Same-Sex Divorce in Arizona
Do you need a lawyer?
The State of Arizona does not require anyone to hire a family law or divorce attorney.
With LGBTQ Marriage, Unfortunately, Comes Divorce
Luckily, same-sex couples looking to get divorced are awarded protection under the law in Arizona. This means Arizona same-sex couples share the same responsibilities and protections under the law as marriages between a man and a woman. This means that the rights and laws dividing property, assets and debts, as well as custody, parenting time and child support for children, affect same-sex couples in the same way as heterosexual couples. In this same way, at least one party of the same-sex couple must be residing in the state of Arizona for at least 90 days prior to filing for divorce, just as applies to heterosexual divorce.
Arizona is a community property state and property will be divided equitably in most cases, including in divorces between same-sex couples. Various cities in Arizona including Phoenix and Tucson have been issuing domestic partnerships and civil unions between same-sex couples previous to the 2014 law change, however, those do not legally affect the marriage of same-sex couples. The state of Arizona does not require a divorce attorney for same-sex divorce.
If you are looking for help with a same-sex divorce in Arizona, contact us today at (602) 283-3800.
Two cases brought to the U.S. District Court ruled in favor of same-sex couples. In the first case, several same-sex couples were seeking to strike down Arizona’s definition of marriage, “between a man and a woman,” as unconstitutional. The second case involved several couples that had been married in other states, and were seeking the same protections as heterosexual couples. Most notably, a widow and a widower were dismayed when they were not listed on their partner’s death certificate!
U.S. District Court Judge John Sedgewick ruled in favor of same-sex couples in both instances, ordering that George Martinez be listed as Fred McQuire’s husband on his death certificate. And while all LGBTQ U.S. citizens have experienced the benefits of marriage since the 2015 Supreme Court ruling in Oberfell vs. Hodges, the burdens of marriages weigh on same-sex couples as well.
Divorce is an inevitable part of some marriages. There is certainly less data on divorce rates among same-sex couples, although the Washington Post suggests that same-sex divorce rates are about equal. Additionally, according to the Huffington Post, lesbian marriages are slightly more likely to end in divorce than gay (male) marriages. Certainly these statistics will change in the coming years, as more people take advantage of the recent changes and more data becomes available.
Before the Supreme Court ruling, it was fairly difficult for same-sex couples to get a divorce in Arizona. In 2003, Massachusetts was the the first state to recognize same-sex marriages. However, because of legislation like the Defense of Marriage Act in 1996, and the Constitutional Amendment in Arizona in 2008 that defined marriage in Arizona as between a man and a woman, same-sex couples that moved to Arizona could not apply for divorce. In 2013, Delaware and Minnesota agreed to give same-sex couples divorces, even if both parties were not residents in those states. This is very unusual, considering the fact that you have to be a resident of most states to get divorced. Both Minnesota and Delware recognized same-sex marriage on May 12th, 2013.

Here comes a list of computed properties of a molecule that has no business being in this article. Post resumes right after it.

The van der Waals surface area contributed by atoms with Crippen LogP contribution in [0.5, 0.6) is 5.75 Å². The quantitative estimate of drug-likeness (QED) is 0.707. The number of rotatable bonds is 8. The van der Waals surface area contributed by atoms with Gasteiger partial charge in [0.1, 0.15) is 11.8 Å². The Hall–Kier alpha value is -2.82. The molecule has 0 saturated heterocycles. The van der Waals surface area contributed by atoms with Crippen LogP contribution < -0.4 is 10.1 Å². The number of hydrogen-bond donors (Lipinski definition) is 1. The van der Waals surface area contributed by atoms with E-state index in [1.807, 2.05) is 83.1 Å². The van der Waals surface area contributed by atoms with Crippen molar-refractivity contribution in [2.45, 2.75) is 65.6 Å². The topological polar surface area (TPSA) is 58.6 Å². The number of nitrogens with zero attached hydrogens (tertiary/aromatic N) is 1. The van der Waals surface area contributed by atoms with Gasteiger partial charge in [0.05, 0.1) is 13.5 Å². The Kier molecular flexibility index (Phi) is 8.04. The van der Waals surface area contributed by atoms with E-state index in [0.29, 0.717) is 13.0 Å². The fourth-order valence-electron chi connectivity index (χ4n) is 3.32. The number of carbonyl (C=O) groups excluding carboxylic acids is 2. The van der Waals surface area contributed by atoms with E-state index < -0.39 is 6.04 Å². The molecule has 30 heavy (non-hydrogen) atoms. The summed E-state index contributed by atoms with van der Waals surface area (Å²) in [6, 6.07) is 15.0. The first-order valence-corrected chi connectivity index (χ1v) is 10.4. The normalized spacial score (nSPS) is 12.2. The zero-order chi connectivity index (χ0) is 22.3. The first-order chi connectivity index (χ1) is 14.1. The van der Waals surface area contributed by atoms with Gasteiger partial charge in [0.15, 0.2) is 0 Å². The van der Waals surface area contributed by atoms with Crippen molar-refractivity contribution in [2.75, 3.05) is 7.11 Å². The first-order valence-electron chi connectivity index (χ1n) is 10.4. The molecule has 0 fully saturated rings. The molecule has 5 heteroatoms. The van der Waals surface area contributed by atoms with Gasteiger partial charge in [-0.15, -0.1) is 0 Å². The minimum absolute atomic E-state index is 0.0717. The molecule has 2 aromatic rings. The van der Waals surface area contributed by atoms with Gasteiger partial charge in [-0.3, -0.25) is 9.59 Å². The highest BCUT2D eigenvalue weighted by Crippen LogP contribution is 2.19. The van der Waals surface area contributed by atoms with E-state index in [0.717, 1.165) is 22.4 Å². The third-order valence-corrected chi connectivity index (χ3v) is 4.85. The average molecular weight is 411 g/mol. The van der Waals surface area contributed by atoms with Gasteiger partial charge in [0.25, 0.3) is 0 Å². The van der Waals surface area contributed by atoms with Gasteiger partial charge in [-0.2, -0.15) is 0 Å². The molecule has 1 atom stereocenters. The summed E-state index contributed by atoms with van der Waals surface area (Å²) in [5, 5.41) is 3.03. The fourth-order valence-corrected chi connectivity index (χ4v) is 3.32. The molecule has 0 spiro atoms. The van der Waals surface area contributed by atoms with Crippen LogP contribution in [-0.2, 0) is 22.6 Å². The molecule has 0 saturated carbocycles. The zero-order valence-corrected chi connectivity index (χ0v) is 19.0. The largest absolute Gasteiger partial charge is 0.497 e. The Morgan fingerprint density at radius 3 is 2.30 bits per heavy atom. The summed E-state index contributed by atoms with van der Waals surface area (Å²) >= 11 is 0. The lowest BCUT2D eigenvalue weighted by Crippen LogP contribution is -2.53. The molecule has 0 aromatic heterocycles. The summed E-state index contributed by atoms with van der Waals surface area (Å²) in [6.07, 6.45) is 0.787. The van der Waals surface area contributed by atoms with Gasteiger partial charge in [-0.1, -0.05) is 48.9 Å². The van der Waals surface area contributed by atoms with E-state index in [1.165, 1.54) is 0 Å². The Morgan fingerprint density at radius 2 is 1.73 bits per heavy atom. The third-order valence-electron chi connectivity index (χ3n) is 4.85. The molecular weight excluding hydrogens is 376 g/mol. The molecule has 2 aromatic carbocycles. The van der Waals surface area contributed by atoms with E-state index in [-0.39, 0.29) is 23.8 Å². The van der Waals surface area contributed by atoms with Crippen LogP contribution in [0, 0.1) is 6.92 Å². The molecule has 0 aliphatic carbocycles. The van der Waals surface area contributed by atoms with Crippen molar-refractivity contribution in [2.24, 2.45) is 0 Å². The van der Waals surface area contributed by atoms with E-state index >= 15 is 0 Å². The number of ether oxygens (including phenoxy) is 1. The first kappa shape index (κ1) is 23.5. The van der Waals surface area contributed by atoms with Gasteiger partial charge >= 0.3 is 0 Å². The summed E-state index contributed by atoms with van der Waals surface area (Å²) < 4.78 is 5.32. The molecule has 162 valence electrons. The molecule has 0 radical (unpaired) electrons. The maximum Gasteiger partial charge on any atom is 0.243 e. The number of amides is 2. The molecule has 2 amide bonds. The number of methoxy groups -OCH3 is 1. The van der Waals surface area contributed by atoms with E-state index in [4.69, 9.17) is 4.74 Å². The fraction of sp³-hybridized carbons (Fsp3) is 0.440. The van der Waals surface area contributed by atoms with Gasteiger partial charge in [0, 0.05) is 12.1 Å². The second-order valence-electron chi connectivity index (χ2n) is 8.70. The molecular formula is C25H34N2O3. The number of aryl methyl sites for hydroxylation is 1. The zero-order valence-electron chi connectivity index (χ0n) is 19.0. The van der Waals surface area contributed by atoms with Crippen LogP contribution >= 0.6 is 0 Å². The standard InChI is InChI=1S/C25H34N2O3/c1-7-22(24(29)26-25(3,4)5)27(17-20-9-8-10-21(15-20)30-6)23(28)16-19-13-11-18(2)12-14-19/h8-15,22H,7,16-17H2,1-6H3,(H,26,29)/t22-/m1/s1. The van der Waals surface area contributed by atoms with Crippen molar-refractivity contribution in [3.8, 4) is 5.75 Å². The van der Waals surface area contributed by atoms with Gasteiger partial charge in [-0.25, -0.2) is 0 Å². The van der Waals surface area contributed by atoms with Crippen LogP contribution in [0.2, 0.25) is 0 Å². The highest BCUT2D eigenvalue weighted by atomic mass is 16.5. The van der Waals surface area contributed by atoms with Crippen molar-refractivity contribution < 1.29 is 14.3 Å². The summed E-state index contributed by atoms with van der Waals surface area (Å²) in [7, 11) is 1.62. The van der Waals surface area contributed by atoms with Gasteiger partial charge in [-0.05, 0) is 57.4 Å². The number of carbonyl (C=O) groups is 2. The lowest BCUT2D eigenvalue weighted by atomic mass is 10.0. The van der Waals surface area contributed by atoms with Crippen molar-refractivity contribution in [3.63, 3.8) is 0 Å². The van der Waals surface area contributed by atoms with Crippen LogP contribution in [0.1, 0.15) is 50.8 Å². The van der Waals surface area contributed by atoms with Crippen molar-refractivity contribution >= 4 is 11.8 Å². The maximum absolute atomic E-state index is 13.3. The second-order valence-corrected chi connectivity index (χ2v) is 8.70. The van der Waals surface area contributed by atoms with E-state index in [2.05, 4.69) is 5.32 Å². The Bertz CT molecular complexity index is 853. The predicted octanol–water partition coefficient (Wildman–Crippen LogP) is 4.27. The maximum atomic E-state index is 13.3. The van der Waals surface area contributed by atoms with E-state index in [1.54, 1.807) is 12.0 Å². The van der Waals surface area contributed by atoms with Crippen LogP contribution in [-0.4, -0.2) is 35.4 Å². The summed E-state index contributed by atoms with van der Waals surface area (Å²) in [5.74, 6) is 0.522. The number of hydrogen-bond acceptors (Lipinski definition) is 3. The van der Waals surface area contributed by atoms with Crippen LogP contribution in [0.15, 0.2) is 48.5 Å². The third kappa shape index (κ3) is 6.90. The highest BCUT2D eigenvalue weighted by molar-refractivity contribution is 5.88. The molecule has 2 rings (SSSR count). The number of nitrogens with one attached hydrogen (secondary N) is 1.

With these two states as the exception, most people married in states where same-sex marriage was legal found a lot of trouble when attempting to divorce. Assets including retirement funds and custody rights of children could not be
divided up everywhere in the United States until the 2015 Supreme Court ruling.
Child Custody Issues
Some same-sex couples still encounter difficulties when dealing with custody. Unless the child is conceived via sperm donation or in cases of adoption, it is difficult for same-sex couples to have both of their names listed on their child’s birth certificate. This is frustrating because there is no evidence to suggest that homosexual couples make for better or worse parents. It could take years for entirely equal protection under the law. Globally, only 20 other countries currently recognize gay marriage. In addition to specific custody law, some businesses believe they have the right to discriminate against same-sex couples in industries such as wedding planning, photography, or lodging.
This also includes various Clerks of the Court of the United States who wish to discriminate against same-sex couples because of their own personal religious belief. Some, like Kim Davis, would rather sit a jail cell than treat everyone equally. While the fight for equality continues, Affordable Arizona Divorce will continue to help anyone, including all members of our LGBTQ community.
Affordable Arizona Divorce welcomes the LGBTQ community and we have helped many same-sex couples achieve their divorce in Arizona. We are members of the Better Business Bureau with an A+ rating and we look forward to helping you!